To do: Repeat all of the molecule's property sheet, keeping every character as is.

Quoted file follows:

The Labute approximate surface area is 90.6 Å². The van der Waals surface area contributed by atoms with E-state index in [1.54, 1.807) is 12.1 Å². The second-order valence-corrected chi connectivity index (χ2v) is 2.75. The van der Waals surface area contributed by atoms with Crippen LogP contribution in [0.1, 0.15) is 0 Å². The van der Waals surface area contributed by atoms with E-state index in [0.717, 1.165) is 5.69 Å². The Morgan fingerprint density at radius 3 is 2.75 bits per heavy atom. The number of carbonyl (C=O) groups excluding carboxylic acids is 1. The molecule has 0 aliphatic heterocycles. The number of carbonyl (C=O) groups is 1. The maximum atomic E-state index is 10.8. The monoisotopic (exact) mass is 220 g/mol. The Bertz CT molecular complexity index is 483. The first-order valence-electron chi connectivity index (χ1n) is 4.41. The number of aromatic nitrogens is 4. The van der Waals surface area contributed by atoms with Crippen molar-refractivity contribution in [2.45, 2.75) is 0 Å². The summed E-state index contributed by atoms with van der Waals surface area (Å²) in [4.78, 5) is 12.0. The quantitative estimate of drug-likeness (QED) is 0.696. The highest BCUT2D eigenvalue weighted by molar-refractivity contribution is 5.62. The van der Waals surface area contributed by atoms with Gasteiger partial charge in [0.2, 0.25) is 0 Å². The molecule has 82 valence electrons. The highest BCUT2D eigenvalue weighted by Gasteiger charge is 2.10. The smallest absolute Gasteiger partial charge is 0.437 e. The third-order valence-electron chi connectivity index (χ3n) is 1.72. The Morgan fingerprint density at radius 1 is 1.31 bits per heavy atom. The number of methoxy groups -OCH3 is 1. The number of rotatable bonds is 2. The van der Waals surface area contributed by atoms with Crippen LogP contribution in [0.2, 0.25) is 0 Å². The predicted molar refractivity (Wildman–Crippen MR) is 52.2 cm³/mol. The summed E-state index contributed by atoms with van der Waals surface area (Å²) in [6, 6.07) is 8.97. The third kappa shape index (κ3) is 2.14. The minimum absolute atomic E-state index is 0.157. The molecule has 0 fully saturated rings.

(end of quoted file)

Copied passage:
The Labute approximate surface area is 90.6 Å². The van der Waals surface area contributed by atoms with E-state index in [1.54, 1.807) is 12.1 Å². The second-order valence-corrected chi connectivity index (χ2v) is 2.75. The van der Waals surface area contributed by atoms with Crippen LogP contribution in [0.1, 0.15) is 0 Å². The van der Waals surface area contributed by atoms with E-state index in [0.717, 1.165) is 5.69 Å². The Morgan fingerprint density at radius 3 is 2.75 bits per heavy atom. The number of carbonyl (C=O) groups excluding carboxylic acids is 1. The molecule has 0 aliphatic heterocycles. The number of carbonyl (C=O) groups is 1. The maximum atomic E-state index is 10.8. The monoisotopic (exact) mass is 220 g/mol. The Bertz CT molecular complexity index is 483. The first-order valence-electron chi connectivity index (χ1n) is 4.41. The number of aromatic nitrogens is 4. The van der Waals surface area contributed by atoms with Crippen molar-refractivity contribution in [2.45, 2.75) is 0 Å². The summed E-state index contributed by atoms with van der Waals surface area (Å²) in [4.78, 5) is 12.0. The quantitative estimate of drug-likeness (QED) is 0.696. The highest BCUT2D eigenvalue weighted by molar-refractivity contribution is 5.62. The van der Waals surface area contributed by atoms with Gasteiger partial charge in [0.2, 0.25) is 0 Å². The molecule has 82 valence electrons. The highest BCUT2D eigenvalue weighted by Gasteiger charge is 2.10. The smallest absolute Gasteiger partial charge is 0.437 e. The third-order valence-electron chi connectivity index (χ3n) is 1.72. The Morgan fingerprint density at radius 1 is 1.31 bits per heavy atom. The number of methoxy groups -OCH3 is 1. The number of rotatable bonds is 2. The van der Waals surface area contributed by atoms with Crippen LogP contribution in [0.2, 0.25) is 0 Å². The predicted molar refractivity (Wildman–Crippen MR) is 52.2 cm³/mol. The summed E-state index contributed by atoms with van der Waals surface area (Å²) in [6, 6.07) is 8.97. The third kappa shape index (κ3) is 2.14. The minimum absolute atomic E-state index is 0.157. The molecule has 0 fully saturated rings.